THE History Bhoys have every reason to mark February 8 as a black day for Celtic.

On that date 14 years ago, Inverness Caley Thistle came to Parkhead and dumped Celtic out of the Scottish Cup.

On Saturday, Aberdeen breezed into the same venue and made it an anniversary to forget for Neil Lennon and his players by winning 2-1.

The only genuine connection between the two cup shocks is the date, given the huge difference between John Barnes' Celtic side of 2000 and the one which is currently dominating the game in this country.

Of course, rookie boss Barnes lost his job in the aftermath of the cup exit, while Lennon is as secure as any manager could ever hope to be.

But that doesn't mean the exit from a competition which they were heavy favourites to win does not cut the current incumbent of the Parkhead hot-seat to the very core.

More painful was the manner in which a side which has swept all before it in the league championship - which they lead by 21 points from this same Aberdeen side - capitulated after taking an early lead.

Added to the mind-numbing League Cup loss at home to Morton in September - the only other domestic defeat suffered by Cetic since they were beaten by Motherwell at Fir Park last April - it means all Celtic will have to show for their efforts this season will be the league championship.

The word "all" might seem inappropriate, given that is the biggest prize our game has to offer.

But, having secured the club's 16th league and cup double last season, while marching proudly into the Champions League last 16, it is scant reward and well short of tangible confirmation of how much better Celtic are when measured against every other side in the country.

Be sure that, while retaining the league title was Lennon's No.1 priority, he was shooting for much more than that.

And, while the major departures last summer meant this was always going to be a season of transition and rebuilding, Celtic are strong enough to be able to do this while still collecting silverware.

However, while all eyes were firmly focused on domestic shut-out records and winning streaks, the stat which everyone at Celtic must now face up to is that, for the first time since 1982, they have not reached the quarter-final of either cup competition.

Back then, they were in a state of flux, along with Rangers struggling to contend with a rapidly-emerging New Firm.

Alex Ferguson was about to take his Aberdeen side to league titles, cup wins and European final success against Real Madrid, while Jim McLean was leading Dundee United to heights they had never before attained, including an appearance in the Uefa Cup final, the semi-final of the European Cup, and victory home and away against Barcelona.

Fast forward to today, and Celtic are the only club in the country capable of surviving even the qualifiers for European competition.

So while nothing in life, let alone football, is ever guaranteed, that the Hoops should be winning more than one trophy this season must surely have been considered long odds-on.

Which is why the remainder of the campaign will be clouded in disappointment, for those involved in playing and managing, and those who are paying to watch.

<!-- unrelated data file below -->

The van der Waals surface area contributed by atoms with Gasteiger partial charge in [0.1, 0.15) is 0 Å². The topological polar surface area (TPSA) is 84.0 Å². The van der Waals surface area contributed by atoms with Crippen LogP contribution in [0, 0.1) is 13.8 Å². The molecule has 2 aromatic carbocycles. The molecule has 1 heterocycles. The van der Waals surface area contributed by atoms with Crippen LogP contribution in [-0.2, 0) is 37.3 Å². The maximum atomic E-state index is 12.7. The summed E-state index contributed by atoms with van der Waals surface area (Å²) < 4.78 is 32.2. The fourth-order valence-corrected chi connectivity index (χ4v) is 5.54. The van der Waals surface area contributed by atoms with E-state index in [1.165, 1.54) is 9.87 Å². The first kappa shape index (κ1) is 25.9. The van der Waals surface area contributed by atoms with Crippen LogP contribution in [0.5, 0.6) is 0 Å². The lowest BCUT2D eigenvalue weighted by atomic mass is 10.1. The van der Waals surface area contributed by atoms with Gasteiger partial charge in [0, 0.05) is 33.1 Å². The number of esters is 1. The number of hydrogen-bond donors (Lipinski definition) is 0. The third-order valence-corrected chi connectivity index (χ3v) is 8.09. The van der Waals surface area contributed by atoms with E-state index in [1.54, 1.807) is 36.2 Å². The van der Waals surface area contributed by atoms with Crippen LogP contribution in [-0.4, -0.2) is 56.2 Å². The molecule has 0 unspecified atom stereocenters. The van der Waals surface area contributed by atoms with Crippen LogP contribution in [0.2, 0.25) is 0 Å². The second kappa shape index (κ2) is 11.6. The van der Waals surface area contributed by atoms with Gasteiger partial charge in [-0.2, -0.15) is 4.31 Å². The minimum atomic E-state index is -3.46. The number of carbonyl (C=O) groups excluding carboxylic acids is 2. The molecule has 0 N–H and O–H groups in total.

Barry Robson - the former Celtic player who turned architect of their downfall at the weekend as he cajoled his Aberdeen team-mates to victory with goals from Russell Anderson seven minutes before the break and Peter Pawlett five minutes after it to cancel out Anthony Stokes well-taken opener - commented after the match he had never known Celtic Park to be so empty for a game.

There were, in fact, 30,413 in the ground - still the biggest attendance for any of the fifth-round ties - with the top tiers of three stands closed.

Aberdeen had sold out their 3,000 allocation, and their supporters brought with them any atmosphere there was, albeit a number of their songs were distasteful.

If Robson happens to be around on Sunday when St Johnstone are the visitors, he may be given cause to re-assess last Saturday's atmosphere as rocking.

It is going to be a serious challenge for Celtic to keep their fans connected for the remainder of the campaign.

Certainly, they will turn out to see the title confirmed, and that could happen by the end of next month. But what then?

Considering the unbeaten run in the league, and the dominance shown, it would be unfair on this bunch of players if their efforts were not fully recognised as the season was allowed to simply peter out.

However, the onus is on them to excite and entertain a support which has been let down by the manner of their cup exits and the meek way in which the Champions League campaign concluded.

Lennon is determined not to allow the performance level or standards to drop.

To achieve this, he will have to ensure his players recognise displays like the one against Aberdeen are unacceptable, particularly from the defence and midfield.

After all, this was the side which demolished Hearts 7-0 at Tynecastle in the previous round.

Ironically, that will now stand as Celtic's only victory in a domestic cup tie this season.

Since taking over as manager, Lennon has been no stranger to shock cup exits, and the likes of Ross County, Morton, St Mirren, Hearts and Kilmarnock have all enjoyed the thrill of knocking the Parkhead club out.

It does not make this one any easier to take for a man who knows, ultimately, he will be measured by how many trophies he brings to Celtic.

In terms of cups, in his four years at the helm, it is two Scottish Cup successes, and blanks all the way in the League Cup.

So, the sooner his players carry them over the finishing line and deliver a third consecutive championship to Parkhead, the sooner at least some of the pain currently being felt will be salved.